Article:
Lawmakers’ ability to govern in private thrust into 2019 governor’s race

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Rogelio V. Solis / Associated Press

Mississippi Attorney General Jim Hood tells reporters, he has sent letters to more than 50 state officials asking them to preserve any records they might have related to a planned frontage road off Lakeland Drive from Lt. Gov. Tate Reeves’ neighborhood to a nearby traffic light at a shopping center in Flowood, Thursday, July 19, 2018, following an unrelated news conference in Jackson, Miss.

Attorney General Jim Hood stepped up on the stage at the Mississippi Civil Rights Museum on Feb. 19 and did something no major statewide candidate has done in three-and-a-half decades: He called for an end to the Legislature’s exemption from state public records law.

“We need to open up state government,” Hood said to the crowd of about 200 gathered for his campaign’s official kickoff announcement. “We need to take a broom and clean it out. For too long the legislative leaders have run the state like a casino for special interests, collecting chips and handing out favors.”

The Legislature passed the Open Records Act in 1983, exempting itself from having to disclose correspondence with special interests and other power brokers and effectively shielding itself from public scrutiny.

Both the Senate and House developed rules that all legislative records except those related to “expense records” are not accessible to the public.

Rogelio V. Solis, AP, 2017

Gray Tollison, R-Oxford, and chairman of the Senate Rules committee says the ability to freely communicate with other lawmakers is important.  

“I understand the press’ perspective, but I think you can have more deliberation when you know you can freely communicate with each other,” Sen. Gray Tollison, R-Oxford and chairman of the Senate Rules committee, told Mississippi Today. “I think (a change in the law) would have a chilling effect on the legislative process.”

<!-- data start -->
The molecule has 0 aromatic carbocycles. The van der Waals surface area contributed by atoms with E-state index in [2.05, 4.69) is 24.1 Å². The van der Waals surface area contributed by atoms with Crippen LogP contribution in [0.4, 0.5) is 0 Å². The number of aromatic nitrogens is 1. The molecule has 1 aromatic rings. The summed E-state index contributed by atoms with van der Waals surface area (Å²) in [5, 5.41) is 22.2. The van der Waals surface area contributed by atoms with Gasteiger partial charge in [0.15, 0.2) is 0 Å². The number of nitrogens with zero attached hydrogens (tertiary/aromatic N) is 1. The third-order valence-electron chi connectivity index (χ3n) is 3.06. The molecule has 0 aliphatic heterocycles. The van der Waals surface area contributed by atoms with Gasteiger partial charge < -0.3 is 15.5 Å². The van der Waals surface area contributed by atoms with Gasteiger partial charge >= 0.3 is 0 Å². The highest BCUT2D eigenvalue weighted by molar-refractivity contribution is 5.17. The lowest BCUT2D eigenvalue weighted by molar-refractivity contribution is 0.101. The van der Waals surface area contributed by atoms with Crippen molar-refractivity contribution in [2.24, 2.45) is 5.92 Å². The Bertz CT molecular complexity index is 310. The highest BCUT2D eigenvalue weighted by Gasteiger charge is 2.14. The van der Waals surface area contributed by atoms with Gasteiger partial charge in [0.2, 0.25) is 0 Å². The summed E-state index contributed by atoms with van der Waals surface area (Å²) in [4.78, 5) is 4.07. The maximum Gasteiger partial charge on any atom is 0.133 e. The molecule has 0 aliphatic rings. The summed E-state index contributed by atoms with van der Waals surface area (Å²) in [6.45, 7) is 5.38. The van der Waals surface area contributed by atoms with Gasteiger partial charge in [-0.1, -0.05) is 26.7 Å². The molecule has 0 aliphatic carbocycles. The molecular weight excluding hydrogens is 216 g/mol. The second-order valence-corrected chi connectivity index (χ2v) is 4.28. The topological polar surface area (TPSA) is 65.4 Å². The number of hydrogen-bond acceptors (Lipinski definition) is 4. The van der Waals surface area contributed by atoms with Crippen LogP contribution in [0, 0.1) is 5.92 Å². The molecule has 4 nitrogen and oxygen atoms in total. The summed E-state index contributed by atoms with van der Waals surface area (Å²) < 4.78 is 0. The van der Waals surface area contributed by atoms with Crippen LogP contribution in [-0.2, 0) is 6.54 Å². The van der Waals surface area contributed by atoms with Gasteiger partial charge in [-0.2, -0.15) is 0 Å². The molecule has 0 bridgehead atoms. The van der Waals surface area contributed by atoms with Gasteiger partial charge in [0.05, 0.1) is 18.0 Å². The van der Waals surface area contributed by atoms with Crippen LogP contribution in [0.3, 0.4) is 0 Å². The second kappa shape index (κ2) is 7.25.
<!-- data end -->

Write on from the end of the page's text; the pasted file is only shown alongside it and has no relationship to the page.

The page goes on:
Since the law’s passing in 1983, when Democrats controlled the Legislature, the legislative exemption has never been seriously challenged by government leaders or in the courts.

The closest point to legislative change came in 2009, when Senate Pro Tempore Billy Hewes, then the top leader in the Senate and now the Republican mayor of Gulfport, filed a bill that would have included the Legislature in the law along with most executive branch agencies. With then-Lt. Gov. Phil Bryant at the helm of the Senate, the bill died in the Rules Committee that was chaired by Hewes.

Hood, the Democratic attorney general who is running for governor, has mentioned the legislative exemption at least twice on the campaign trail this year and has promised to make it a hallmark of his gubernatorial bid.

“We need to know who’s lobbying, who’s calling, who’s emailing,” Hood said in February at a luncheon hosted by the Stennis Institute. “Maybe they go under surface with some of their communications, but at least we would be able to learn who’s scratching their back and who they’re doing special favors for.”